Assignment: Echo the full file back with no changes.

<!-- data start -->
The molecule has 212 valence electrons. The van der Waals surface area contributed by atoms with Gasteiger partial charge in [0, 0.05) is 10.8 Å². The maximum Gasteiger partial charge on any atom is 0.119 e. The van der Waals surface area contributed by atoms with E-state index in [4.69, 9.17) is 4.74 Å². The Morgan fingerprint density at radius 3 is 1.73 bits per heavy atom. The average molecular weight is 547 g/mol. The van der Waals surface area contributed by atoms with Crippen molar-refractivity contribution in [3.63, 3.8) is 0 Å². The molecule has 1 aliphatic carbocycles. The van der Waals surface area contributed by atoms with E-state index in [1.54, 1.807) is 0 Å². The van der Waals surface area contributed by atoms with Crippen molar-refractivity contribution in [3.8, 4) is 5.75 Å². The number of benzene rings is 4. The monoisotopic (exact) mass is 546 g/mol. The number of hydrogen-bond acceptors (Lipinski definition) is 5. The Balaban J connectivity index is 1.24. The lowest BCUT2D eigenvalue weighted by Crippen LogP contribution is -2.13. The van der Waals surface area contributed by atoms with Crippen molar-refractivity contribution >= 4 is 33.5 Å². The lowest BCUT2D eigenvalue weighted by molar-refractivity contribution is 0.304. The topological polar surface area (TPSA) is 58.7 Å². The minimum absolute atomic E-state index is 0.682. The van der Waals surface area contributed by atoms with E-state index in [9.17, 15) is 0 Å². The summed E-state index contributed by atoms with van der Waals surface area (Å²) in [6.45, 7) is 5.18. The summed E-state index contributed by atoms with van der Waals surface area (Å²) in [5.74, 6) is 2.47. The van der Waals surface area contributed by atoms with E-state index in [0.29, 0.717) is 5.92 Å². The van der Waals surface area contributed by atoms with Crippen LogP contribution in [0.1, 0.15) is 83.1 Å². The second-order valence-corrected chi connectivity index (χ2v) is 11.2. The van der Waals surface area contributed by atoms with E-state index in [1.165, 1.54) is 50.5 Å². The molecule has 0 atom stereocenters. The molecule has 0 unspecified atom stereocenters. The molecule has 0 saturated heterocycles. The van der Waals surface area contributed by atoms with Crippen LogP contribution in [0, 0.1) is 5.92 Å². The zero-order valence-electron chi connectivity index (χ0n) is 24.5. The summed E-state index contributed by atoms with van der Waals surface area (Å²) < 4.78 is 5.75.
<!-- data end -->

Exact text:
The molecule has 212 valence electrons. The van der Waals surface area contributed by atoms with Gasteiger partial charge in [0, 0.05) is 10.8 Å². The maximum Gasteiger partial charge on any atom is 0.119 e. The van der Waals surface area contributed by atoms with E-state index in [4.69, 9.17) is 4.74 Å². The Morgan fingerprint density at radius 3 is 1.73 bits per heavy atom. The average molecular weight is 547 g/mol. The van der Waals surface area contributed by atoms with Crippen molar-refractivity contribution in [3.63, 3.8) is 0 Å². The molecule has 1 aliphatic carbocycles. The van der Waals surface area contributed by atoms with E-state index in [1.54, 1.807) is 0 Å². The van der Waals surface area contributed by atoms with Crippen molar-refractivity contribution in [3.8, 4) is 5.75 Å². The number of benzene rings is 4. The monoisotopic (exact) mass is 546 g/mol. The number of hydrogen-bond acceptors (Lipinski definition) is 5. The Balaban J connectivity index is 1.24. The lowest BCUT2D eigenvalue weighted by Crippen LogP contribution is -2.13. The van der Waals surface area contributed by atoms with Crippen molar-refractivity contribution >= 4 is 33.5 Å². The lowest BCUT2D eigenvalue weighted by molar-refractivity contribution is 0.304. The topological polar surface area (TPSA) is 58.7 Å². The minimum absolute atomic E-state index is 0.682. The van der Waals surface area contributed by atoms with E-state index in [9.17, 15) is 0 Å². The summed E-state index contributed by atoms with van der Waals surface area (Å²) in [6.45, 7) is 5.18. The summed E-state index contributed by atoms with van der Waals surface area (Å²) in [5.74, 6) is 2.47. The van der Waals surface area contributed by atoms with E-state index in [0.29, 0.717) is 5.92 Å². The van der Waals surface area contributed by atoms with Crippen LogP contribution in [0.1, 0.15) is 83.1 Å². The second-order valence-corrected chi connectivity index (χ2v) is 11.2. The van der Waals surface area contributed by atoms with E-state index in [1.165, 1.54) is 50.5 Å². The molecule has 0 atom stereocenters. The molecule has 0 unspecified atom stereocenters. The molecule has 0 saturated heterocycles. The van der Waals surface area contributed by atoms with Crippen LogP contribution in [0, 0.1) is 5.92 Å². The zero-order valence-electron chi connectivity index (χ0n) is 24.5. The summed E-state index contributed by atoms with van der Waals surface area (Å²) < 4.78 is 5.75.